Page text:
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Neil DuboffBy MYRON LOVE Last August, to celebrate their 60th birthdays, Neil and Carol Duboff and their children travelled to East Africa to go on safari. And while they were in the neighbourhood, Neil decided that he might as well climb Mt. Kilimanjaro, too.


“It was a good challenge,” the long-time Winnipeg lawyer and community leader says of climbing Africa’s highest mountain. “I wanted to prove that I could do it, that I was still strong and healthy at 60.”
Mt. Kilimanjaro, located in northeastern Tanzania, is probably best known through its association with the Hemingway novel, “The Snows of Kilimanjaro” (which, Duboff notes, actually had very little to do with the plot of the novel itself). He reports that there are still snow and glaciers at the top of the mountain.
So how does one prepare to go mountain climbing for the first time? Well, the frequent marathon runner did his best to prepare through continuing his daily morning running and lifting weights.
“There is no way to prepare for the lack of oxygen four miles up,” he notes. “Climbing mountains is not for everyone. A lot of it is psychological. You have to believe you can make it. We encountered a lot of people on the climb who had to turn back. We met a lady from Bavaria who had to turn back. She was very upset.”
Duboff notes that the climb and the safari were eight months in the planning. “There were nine of us on the safari,” he says. “It was really important that our children (sons Michael and Jonathan and daughter, Rachel) were with us.”
They were also accompanied by Michael’s wife and in-laws. Michael and his father-in-law, Dr. Shefin Laliji, accompanied Duboff up Kilimanjaro.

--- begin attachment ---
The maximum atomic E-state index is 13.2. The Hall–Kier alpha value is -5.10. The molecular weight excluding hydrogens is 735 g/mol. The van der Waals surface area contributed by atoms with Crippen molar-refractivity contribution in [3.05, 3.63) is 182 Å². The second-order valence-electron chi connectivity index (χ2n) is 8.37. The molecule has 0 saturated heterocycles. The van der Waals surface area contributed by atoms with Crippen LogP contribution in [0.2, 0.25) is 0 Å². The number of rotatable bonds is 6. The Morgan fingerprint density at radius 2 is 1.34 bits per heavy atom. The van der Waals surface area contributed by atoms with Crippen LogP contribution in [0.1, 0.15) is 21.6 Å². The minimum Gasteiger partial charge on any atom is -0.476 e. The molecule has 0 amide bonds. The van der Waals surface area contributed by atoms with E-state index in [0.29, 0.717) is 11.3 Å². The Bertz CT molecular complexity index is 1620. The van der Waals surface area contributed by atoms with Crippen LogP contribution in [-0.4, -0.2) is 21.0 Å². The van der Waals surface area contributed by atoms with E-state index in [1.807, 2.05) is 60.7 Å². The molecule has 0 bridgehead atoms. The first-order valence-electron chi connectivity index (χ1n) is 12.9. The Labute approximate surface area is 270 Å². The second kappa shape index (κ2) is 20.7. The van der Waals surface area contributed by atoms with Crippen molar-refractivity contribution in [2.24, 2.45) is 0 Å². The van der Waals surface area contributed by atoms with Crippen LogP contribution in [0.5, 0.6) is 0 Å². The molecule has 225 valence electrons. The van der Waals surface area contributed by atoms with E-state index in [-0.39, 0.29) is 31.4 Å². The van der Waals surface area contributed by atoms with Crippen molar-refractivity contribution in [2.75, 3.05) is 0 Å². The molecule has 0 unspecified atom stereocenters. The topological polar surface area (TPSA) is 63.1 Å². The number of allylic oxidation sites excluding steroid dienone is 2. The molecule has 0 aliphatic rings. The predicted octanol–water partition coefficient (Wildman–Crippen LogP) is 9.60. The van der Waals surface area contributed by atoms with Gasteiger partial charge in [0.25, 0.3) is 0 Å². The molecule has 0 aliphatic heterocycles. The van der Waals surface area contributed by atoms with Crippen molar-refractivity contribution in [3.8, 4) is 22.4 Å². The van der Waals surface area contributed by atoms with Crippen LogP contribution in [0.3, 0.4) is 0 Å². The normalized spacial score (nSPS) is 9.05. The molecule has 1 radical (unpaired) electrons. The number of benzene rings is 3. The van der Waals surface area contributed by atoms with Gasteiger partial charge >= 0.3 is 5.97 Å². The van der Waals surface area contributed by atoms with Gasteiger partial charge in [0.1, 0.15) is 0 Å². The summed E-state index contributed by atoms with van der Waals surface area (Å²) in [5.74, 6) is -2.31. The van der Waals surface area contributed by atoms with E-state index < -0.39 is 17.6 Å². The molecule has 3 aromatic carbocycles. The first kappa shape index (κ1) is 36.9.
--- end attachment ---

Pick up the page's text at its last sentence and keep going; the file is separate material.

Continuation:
The group left Winnipeg on August 3. “The scale of it all was a spiritual experience,” Duboff says.
He and his climbing companions began their six-day climb on the first Saturday after arrival.
“The lack of snow on the lower levels made the initial phases easier,” he says of the climb.
He notes that you climb through four different climate zones – from tropical rain forest near the bottom, up through marsh and then desert conditions, to the alpine level, which is the hardest to go through.
“You need to take a lot of water with you, especially for the higher levels,” he says. “You need to drink four to five litres a day.”
Meals consisted largely of porridge, toast and tea. Porters carry the climbers’ supplies.
Sleeping accommodations were provided by wooden lean-tos along the route. “We slept on wooden floors in our sleeping bags,” Duboff notes.
The base camp for the last couple of thousand feet was at the 17,000-18,000 foot level. “We started out at midnight for the six-hour climb to the summit,” Duboff recounts. “We were walking in darkness. Each step up there is difficult because of the lack of oxygen. But, as you get closer and closer to the top, you realize that this is a once-in-a-lifetime experience. And greeting the sunrise with my son, Michael, at the top of Mt. Kilimanjaro made it even more special.
The safari took two weeks. “We passed through three national parks, as well as spending a few days on the island of Zanzibar,” Duboff says.
(Zanzibar is a storied island on the east coast of Africa. It used to be noted as a centre of the Arab slave trade. In the early 1960s, the island merged with the newly independent country of Tranganyika to form the present day Tanzania.)
Duboff was impressed with Tanzania and its capital city, Dar Es Salaam. The country appeared to be quite prosperous – especially as compared to Ethiopia, which Duboff and Teddy Lyons visited on a mission to help bring Falash Mura people from Ethiopia to Israel. (The Falash Mura were formerly Ethiopian Jews who had been pressured to convert to Christianity.)
Duboff has also previously visited Cairo with other members of Winnipeg’s Arab-Jewish Dialogue group.
Duboff’s scaling of Mt. Kilimanjaro is a reflection of how he has chosen to live his life. “You have to believe in yourself,” he says. “You can achieve your goals if you work hard, push yourself and believe that you can do it.”

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